Bow your head for a moment of silence. Today we observe the first anniversary of – if I may – solitude and separation. It was on this day one year ago that COVID-19 was declared a pandemic by the World Health Organization and everybody started scrambling for toilet paper and instant ramen.

Many things have changed in these last 365 days and I don’t need to recycle all that here because you have made as many changes in your life as everyone else.

But there’s one change that has not changed. It’s as regular as clockwork.

I don’t know about you but I’m not looking forward to Daylight Savings Time. Don’t get me wrong, it’s nice to be able to sit on the back porch late in the evening, but it’s that first few mornings after the change that’s tough going.

Instead of all at once, I vote for changing the clock gradually over time, say, a week. Starting Sunday we would set our clocks ahead 10 minutes, then repeat every day until we reach a full hour ahead on Friday. There could be someone walking up and down each block clanging a hand bell during the week reminding everyone to set their clock ahead another 10 minutes, sort of like the town crier of olde. Come to think of it, that wouldn’t be a bad idea for other things. Like it’s time for church or a county commission meeting or the next episode of Better Call Saul.

Otherwise, here’s hoping you can get fairly well adjusted to getting up an hour earlier come time for work on Monday morning.

The physicists tell us that time is just a construct we mortals use to keep track of “then” and “now.”

I’m not so sure about measuring the future, time-wise, but we sure give it a try. When we drive somewhere we estimate how long it will take to get there, and once we arrive we say we “made good time.”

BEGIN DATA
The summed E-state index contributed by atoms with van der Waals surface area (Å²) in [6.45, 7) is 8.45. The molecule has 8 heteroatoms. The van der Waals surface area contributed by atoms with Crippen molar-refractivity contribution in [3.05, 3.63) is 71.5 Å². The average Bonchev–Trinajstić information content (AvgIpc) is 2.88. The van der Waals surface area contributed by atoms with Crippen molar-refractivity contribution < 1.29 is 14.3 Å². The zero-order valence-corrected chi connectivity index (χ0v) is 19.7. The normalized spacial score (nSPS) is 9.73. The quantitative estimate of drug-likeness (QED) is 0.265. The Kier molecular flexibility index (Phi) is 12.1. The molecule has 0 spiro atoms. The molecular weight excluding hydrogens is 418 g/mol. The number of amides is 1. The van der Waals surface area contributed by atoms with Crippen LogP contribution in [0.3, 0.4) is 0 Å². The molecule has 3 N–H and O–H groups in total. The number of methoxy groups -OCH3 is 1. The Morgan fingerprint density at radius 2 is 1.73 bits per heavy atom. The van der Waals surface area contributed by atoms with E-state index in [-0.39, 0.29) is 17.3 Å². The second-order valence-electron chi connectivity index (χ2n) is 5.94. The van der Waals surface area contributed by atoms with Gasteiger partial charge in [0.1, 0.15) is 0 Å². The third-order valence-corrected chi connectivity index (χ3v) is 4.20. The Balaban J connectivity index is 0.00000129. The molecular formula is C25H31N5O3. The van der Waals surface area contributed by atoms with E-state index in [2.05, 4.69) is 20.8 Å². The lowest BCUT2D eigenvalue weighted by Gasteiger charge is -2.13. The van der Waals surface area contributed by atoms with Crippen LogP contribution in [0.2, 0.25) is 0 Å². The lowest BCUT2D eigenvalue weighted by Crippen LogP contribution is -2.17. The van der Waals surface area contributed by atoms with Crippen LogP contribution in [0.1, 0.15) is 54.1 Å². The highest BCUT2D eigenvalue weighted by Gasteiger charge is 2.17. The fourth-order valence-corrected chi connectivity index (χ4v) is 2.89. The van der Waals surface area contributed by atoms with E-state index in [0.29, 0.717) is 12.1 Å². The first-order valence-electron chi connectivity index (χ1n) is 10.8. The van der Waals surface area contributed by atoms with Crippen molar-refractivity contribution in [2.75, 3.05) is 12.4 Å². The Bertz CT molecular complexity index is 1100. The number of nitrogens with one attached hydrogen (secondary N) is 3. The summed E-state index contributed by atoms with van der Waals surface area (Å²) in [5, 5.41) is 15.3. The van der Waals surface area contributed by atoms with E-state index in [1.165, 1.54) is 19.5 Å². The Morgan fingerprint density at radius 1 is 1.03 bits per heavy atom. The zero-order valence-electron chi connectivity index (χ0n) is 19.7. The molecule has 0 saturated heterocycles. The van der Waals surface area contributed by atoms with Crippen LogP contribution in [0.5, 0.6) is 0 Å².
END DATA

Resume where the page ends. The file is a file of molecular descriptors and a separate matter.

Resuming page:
We have time clocks and sundials and seem to be lost without a watch, whether it be pocket or wrist. We have clocks in our cars and clocks on our cellphones. You can’t get away from it. It’s enough to drive one crazy, which is probably why the Swiss came up with their idea of cuckoo clocks.

Oh, and speaking of sundials, one of the most unique sundials I’ve ever seen is out at the Very Large Array. It’s one you can walk through. They say it’s the world’s first radio sundial.

Officially it’s named after the late radio astronomy pioneer Ron Brace well of Stanford, and it’s made out of parts of a radio telescope array Ron built in 1961. You cannot only tell the time with it but also the month, as well as famous dates in astronomy history. I guess it’s fitting because astronomy is all about space and time because when you’re looking at your favorite star you’re looking at the past.

And on top of that, if you can get your souped-up DeLorean to go over 670,616,629 miles an hour, time will stand still and your clock may even start spinning backward if movies are to be believed. If that’s not enough, an article came out last week that said – according to quantum physicists – time actually may go backward as well as forwards, which means that a decision you make in the future will affect you now. It’s called retrocausality.

I don’t know if that has anything to do with predestination, theologically speaking, but I wonder what my future self is up to right now.

This is where I start saying, “do what?” and reaching for an aspirin.

No matter, here we go messing with time again this Sunday, but on a much more mundane level. The fact is, clocks are what we go by and without them, we wouldn’t sing Hickory Dickory Dock and lawyers wouldn’t know how much to charge their clients.

Back in the old days, there would be a sundial of some sort and wind-up clocks would be set at 12 o’clock when the sun was at its highest point on the dial.  And that was for people who actually needed to know, like when to open the bank or when Gary Cooper was to face the bad guys at High Noon. Oh sure, people had pocket watches and grandfather clocks which were used so ma could tell pa, “dinner in ten minutes,” but otherwise standardized timekeeping wasn’t important until mass transit came along.

Dang. I’ve run out of room again.

Before I got off on this clock/time tangent I wanted to talk about a sign seen on the side of the road in the ranching village of Mosquero way up in Harding County – whose case count is only eight – that says “No Wi-Fi here. Talk to each other.”

 

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